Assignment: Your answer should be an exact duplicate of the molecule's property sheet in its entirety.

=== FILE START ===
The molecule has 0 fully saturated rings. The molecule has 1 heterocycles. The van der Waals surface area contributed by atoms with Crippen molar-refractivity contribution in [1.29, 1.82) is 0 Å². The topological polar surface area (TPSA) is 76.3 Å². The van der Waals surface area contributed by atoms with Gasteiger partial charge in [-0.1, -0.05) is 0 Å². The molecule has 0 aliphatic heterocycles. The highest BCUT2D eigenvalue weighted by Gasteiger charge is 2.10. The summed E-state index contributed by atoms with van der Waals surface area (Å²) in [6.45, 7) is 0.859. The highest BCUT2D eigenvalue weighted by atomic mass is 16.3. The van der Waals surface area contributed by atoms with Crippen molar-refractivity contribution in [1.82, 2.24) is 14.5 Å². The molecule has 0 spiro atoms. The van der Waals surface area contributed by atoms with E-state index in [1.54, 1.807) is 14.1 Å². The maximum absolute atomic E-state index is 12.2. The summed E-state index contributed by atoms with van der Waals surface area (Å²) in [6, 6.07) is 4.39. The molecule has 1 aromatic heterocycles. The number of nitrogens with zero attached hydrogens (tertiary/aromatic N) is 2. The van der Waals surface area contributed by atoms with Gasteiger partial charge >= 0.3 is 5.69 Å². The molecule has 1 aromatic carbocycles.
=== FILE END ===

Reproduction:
The molecule has 0 fully saturated rings. The molecule has 1 heterocycles. The van der Waals surface area contributed by atoms with Crippen molar-refractivity contribution in [1.29, 1.82) is 0 Å². The topological polar surface area (TPSA) is 76.3 Å². The van der Waals surface area contributed by atoms with Gasteiger partial charge in [-0.1, -0.05) is 0 Å². The molecule has 0 aliphatic heterocycles. The highest BCUT2D eigenvalue weighted by Gasteiger charge is 2.10. The summed E-state index contributed by atoms with van der Waals surface area (Å²) in [6.45, 7) is 0.859. The highest BCUT2D eigenvalue weighted by atomic mass is 16.3. The van der Waals surface area contributed by atoms with Crippen molar-refractivity contribution in [1.82, 2.24) is 14.5 Å². The molecule has 0 spiro atoms. The van der Waals surface area contributed by atoms with E-state index in [1.54, 1.807) is 14.1 Å². The maximum absolute atomic E-state index is 12.2. The summed E-state index contributed by atoms with van der Waals surface area (Å²) in [6, 6.07) is 4.39. The molecule has 1 aromatic heterocycles. The number of nitrogens with zero attached hydrogens (tertiary/aromatic N) is 2. The van der Waals surface area contributed by atoms with Gasteiger partial charge >= 0.3 is 5.69 Å². The molecule has 1 aromatic carbocycles.